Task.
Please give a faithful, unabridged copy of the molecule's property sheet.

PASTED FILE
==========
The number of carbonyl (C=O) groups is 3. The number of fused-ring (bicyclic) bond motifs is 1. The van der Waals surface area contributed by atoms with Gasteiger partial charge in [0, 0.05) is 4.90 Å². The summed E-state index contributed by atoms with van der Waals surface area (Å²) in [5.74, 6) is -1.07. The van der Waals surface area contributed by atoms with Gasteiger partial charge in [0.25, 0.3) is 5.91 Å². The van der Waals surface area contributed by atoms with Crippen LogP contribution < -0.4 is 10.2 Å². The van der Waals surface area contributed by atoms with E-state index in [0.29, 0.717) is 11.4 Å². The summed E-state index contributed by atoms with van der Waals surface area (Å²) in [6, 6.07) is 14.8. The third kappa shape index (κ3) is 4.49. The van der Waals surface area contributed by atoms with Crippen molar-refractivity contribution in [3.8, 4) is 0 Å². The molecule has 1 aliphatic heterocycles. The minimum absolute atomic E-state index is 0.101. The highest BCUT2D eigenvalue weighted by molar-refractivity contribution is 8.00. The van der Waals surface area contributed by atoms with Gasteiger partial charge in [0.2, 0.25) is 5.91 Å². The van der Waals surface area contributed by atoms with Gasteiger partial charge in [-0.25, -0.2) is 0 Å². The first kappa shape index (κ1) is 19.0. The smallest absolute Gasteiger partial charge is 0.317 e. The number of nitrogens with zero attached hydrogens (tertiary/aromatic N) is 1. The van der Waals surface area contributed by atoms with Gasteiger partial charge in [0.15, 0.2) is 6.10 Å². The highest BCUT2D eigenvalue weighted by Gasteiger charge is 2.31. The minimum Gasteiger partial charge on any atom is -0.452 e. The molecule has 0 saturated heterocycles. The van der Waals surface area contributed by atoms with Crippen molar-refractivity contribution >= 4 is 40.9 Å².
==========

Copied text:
The number of carbonyl (C=O) groups is 3. The number of fused-ring (bicyclic) bond motifs is 1. The van der Waals surface area contributed by atoms with Gasteiger partial charge in [0, 0.05) is 4.90 Å². The summed E-state index contributed by atoms with van der Waals surface area (Å²) in [5.74, 6) is -1.07. The van der Waals surface area contributed by atoms with Gasteiger partial charge in [0.25, 0.3) is 5.91 Å². The van der Waals surface area contributed by atoms with Crippen LogP contribution < -0.4 is 10.2 Å². The van der Waals surface area contributed by atoms with E-state index in [0.29, 0.717) is 11.4 Å². The summed E-state index contributed by atoms with van der Waals surface area (Å²) in [6, 6.07) is 14.8. The third kappa shape index (κ3) is 4.49. The van der Waals surface area contributed by atoms with Crippen molar-refractivity contribution in [3.8, 4) is 0 Å². The molecule has 1 aliphatic heterocycles. The minimum absolute atomic E-state index is 0.101. The highest BCUT2D eigenvalue weighted by molar-refractivity contribution is 8.00. The van der Waals surface area contributed by atoms with Gasteiger partial charge in [0.2, 0.25) is 5.91 Å². The van der Waals surface area contributed by atoms with Gasteiger partial charge in [-0.25, -0.2) is 0 Å². The first kappa shape index (κ1) is 19.0. The smallest absolute Gasteiger partial charge is 0.317 e. The number of nitrogens with zero attached hydrogens (tertiary/aromatic N) is 1. The van der Waals surface area contributed by atoms with Gasteiger partial charge in [0.15, 0.2) is 6.10 Å². The highest BCUT2D eigenvalue weighted by Gasteiger charge is 2.31. The minimum Gasteiger partial charge on any atom is -0.452 e. The molecule has 0 saturated heterocycles. The van der Waals surface area contributed by atoms with Crippen molar-refractivity contribution >= 4 is 40.9 Å².